If I had one real complaint about this book it’s the fact that everything two of the sisters did before the book began led up to and partly necessitated the calling up of all three girls to compete to become queen. Two of the sisters. The third has a secret and she definitely did something Big and Bad like the other two, but if you take the other girls’ backstories out, you have a totally different book. You don’t even really have a book. If you take out the third’s you not only still have a book you have a book mostly unchanged as far as plot goes. It’s just . . . disappointing. The rest of the story was really good, and I liked it a lot. But I could not get this point out of my head. I ended up knocking an entire star off of my review because of it (and some smaller, unimportant reasons).

Other than this mishap, though, I think the story knocked it out of the park. Especially the ending. Oh man, that ending. I don’t know what you guys are going to do when you get to that ending. No spoilers here, but I will say this: there are cliffhangers and then there are cliffhangers. Guess which one Rule is?

Yeah I don’t have too much to say beyond this. The setting was nicely developed, though I wish we’d seen a teeny bit more of it. The characters were well-rounded and fleshed out well. There were a few moments I wished would’ve been expanded on or left alone entirely but they weren’t often enough to deter reading. I think the best part of the book was the importance placed on family and the strength familial bonds can have and grow into. It’s by no means a finished story (did I mention the cliffhanger?) but it’s a great one. If you like fantasy stories and sisters and mystery and blackmail, this is the story for you.

I gave Rule 4/5 stars on Goodreads. I stand by that. I think it was a solid book. Was it the best book I’ve ever read? No, but that doesn’t mean I don’t recommend it. It could be your next favorite. Or not. But I would say pick it up for yourself, at the library or your local indie or B&N or wherever you buy books. It’s worth a read, I think.

Alright, that’s all from me. I’m off to dive back into Elizabeth Frankenstein. God I love Kiersten White. That’s another one I’ll have a review for soon. First I’ve gotta finish the book, though. Which I’m gonna work on now. Okay. Bye!


Sadie – Review

Hello friends, how are we this lovely Labor Day weekend? I’m doing pretty well. I have, as you’ve guessed, finally finished Sadie.

You guys. This book is so good. This book is so damn good.

This is going to be a fairly short review because spoilers but I’m going to do my best to explain my reasoning for you all right now. So, let’s just dive right in, shall we?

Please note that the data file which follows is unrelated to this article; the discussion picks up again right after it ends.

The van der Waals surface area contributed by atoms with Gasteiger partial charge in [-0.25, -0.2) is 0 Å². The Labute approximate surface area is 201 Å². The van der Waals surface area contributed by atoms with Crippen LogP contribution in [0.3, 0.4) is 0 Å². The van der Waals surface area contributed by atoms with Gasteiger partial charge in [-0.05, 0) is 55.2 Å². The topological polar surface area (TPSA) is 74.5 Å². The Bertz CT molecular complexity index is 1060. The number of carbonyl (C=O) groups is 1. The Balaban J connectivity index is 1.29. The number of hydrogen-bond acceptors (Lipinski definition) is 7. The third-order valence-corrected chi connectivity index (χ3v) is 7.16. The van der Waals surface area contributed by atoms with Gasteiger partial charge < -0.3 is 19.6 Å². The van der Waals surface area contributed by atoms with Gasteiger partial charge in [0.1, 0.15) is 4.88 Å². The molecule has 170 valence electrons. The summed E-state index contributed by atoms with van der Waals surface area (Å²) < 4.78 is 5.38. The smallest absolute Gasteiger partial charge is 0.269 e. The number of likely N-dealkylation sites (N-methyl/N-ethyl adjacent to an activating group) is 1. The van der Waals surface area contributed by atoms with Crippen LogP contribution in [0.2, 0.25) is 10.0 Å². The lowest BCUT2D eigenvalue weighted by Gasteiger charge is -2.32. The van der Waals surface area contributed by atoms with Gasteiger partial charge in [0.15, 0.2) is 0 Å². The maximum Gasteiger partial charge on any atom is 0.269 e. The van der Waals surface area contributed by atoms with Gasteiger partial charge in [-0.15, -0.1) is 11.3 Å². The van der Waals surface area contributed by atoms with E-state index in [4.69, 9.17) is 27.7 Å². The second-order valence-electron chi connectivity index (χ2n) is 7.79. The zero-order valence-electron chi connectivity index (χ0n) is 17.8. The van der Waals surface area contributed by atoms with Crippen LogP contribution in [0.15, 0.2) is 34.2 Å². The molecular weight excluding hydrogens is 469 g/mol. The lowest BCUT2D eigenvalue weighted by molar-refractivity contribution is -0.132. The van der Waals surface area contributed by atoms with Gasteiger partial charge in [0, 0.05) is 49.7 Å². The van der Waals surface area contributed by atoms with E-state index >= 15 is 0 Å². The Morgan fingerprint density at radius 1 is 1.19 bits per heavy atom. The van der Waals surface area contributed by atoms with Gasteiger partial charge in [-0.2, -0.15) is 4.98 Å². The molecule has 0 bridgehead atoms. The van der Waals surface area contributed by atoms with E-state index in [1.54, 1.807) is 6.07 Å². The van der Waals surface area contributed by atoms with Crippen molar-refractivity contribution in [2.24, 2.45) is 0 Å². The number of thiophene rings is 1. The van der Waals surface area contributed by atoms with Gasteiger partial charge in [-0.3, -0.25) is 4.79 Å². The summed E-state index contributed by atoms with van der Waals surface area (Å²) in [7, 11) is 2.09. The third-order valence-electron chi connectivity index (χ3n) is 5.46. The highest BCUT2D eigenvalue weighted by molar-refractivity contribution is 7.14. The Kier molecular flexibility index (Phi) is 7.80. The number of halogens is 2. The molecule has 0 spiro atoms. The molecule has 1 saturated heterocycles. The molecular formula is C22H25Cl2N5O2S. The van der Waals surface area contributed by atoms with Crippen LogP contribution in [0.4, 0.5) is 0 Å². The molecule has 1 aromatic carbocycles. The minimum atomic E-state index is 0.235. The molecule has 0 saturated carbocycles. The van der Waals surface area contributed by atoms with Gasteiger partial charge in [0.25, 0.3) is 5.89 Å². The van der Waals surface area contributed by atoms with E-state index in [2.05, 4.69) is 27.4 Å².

Image result for sadie courtney summer

From the Barnes & Noble website:

A missing girl on a journey of revenge and a Serial—like podcast following the clues she’s left behind.

Sadie hasn’t had an easy life. Growing up on her own, she’s been raising her sister Mattie in an isolated small town, trying her best to provide a normal life and keep their heads above water.

But when Mattie is found dead, Sadie’s entire world crumbles. After a somewhat botched police investigation, Sadie is determined to bring her sister’s killer to justice and hits the road following a few meager clues to find him.

When West McCray—a radio personality working on a segment about small, forgotten towns in America—overhears Sadie’s story at a local gas station, he becomes obsessed with finding the missing girl. He starts his own podcast as he tracks Sadie’s journey, trying to figure out what happened, hoping to find her before it’s too late.

Courtney Summers has written the breakout book of her career. Sadie is propulsive and harrowing and will keep you riveted until the last page.

First let’s get into the format of the novel. Sadie’s story is told through two differing points of view: her own and that of West McCray. Sadie’s chapters are written in the traditional novel format. However, when we follow West as he follows Sadie’s journey, his version is seen through podcast transcripts. I thought this was a bit different style–or at least one that you don’t see too often. This is kind of a random comparison (especially considering the content is nothing alike) but I was remind of Meg Cabot’s “Boy” books. Now, you may have guessed, I really liked those books. And I really like Sadie.